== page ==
• In closed autocracies, citizens do not have the right to choose either the chief executive of the government or the legislature through multi-party elections.
  • In electoral autocracies, citizens have the right to choose the chief executive and the legislature through multi-party elections; but they lack some freedoms, such as the freedoms of association or expression, that make the elections meaningful, free, and fair.
  • In electoral democracies, citizens have the right to participate in meaningful, free and fair, and multi-party elections.
  • In liberal democracies, citizens have further individual and minority rights, are equal before the law, and the actions of the executive are constrained by the legislative and the courts.

The classification builds on data from the V-Dem project,2 which identifies the characteristics of political systems based on expert assessments. In these assessments, thousands of country experts answer surveys for V-Dem every year. If these experts consider a country’s elections to have been both multi-party and free and fair, and the country as having had minimal features of an electoral democracy in general,3 Regimes of the World classifies it as a democracy. A country is classified as a liberal democracy if the experts also consider the country’s laws to have been transparent; the men and women there as having had access to the justice system; and the country as having had broad features of a liberal democracy overall.4 If it does not meet one of these conditions, the country is classified as an electoral democracy.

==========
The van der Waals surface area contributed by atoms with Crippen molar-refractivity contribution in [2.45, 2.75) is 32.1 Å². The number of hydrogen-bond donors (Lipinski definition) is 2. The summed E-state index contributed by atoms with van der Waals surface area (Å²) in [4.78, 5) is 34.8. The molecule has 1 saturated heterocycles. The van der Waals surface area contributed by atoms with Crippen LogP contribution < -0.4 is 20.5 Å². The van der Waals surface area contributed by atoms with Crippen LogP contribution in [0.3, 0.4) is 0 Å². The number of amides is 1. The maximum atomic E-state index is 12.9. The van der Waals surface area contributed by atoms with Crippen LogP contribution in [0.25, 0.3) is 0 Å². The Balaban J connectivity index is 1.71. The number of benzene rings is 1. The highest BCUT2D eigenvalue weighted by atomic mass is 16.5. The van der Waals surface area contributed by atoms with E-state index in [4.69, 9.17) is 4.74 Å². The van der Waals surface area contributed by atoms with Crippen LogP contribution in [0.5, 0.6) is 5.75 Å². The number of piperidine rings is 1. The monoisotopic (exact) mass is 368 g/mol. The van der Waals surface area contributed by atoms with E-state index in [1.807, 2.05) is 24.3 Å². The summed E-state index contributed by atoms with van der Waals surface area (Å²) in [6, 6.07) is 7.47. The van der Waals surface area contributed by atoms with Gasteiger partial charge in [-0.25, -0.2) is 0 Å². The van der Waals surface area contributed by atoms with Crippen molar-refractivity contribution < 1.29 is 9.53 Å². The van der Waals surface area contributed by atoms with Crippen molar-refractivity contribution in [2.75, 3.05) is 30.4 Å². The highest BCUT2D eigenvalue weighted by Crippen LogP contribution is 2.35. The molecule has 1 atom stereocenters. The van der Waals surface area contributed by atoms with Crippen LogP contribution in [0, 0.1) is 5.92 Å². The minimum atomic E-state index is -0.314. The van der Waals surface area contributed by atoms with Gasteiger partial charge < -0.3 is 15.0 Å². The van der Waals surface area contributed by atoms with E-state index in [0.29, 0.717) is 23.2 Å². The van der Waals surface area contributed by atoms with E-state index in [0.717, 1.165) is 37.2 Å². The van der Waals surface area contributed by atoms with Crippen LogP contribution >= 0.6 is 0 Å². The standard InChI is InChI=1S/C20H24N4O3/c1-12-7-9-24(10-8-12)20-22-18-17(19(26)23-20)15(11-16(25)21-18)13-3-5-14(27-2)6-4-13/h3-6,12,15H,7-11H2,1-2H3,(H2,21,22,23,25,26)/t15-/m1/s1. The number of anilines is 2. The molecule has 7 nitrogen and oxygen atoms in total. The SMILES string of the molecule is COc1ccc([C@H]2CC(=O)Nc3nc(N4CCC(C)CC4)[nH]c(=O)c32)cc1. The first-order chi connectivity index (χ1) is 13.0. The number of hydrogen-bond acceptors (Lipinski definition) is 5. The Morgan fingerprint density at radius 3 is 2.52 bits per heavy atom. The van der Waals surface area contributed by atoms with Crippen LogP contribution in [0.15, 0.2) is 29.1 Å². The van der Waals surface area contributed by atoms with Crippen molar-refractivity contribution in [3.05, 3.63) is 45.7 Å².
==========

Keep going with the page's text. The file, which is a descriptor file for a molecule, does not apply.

A country is classified as an autocracy if it does not meet the above criteria of meaningful, free and fair, multi-party elections. It is classified as an electoral autocracy if the experts consider the elections for the legislature and chief executive — the most powerful politician — to have been multi-party. It is classified as a closed autocracy if either the legislature or chief executive have not been chosen in multi-party elections.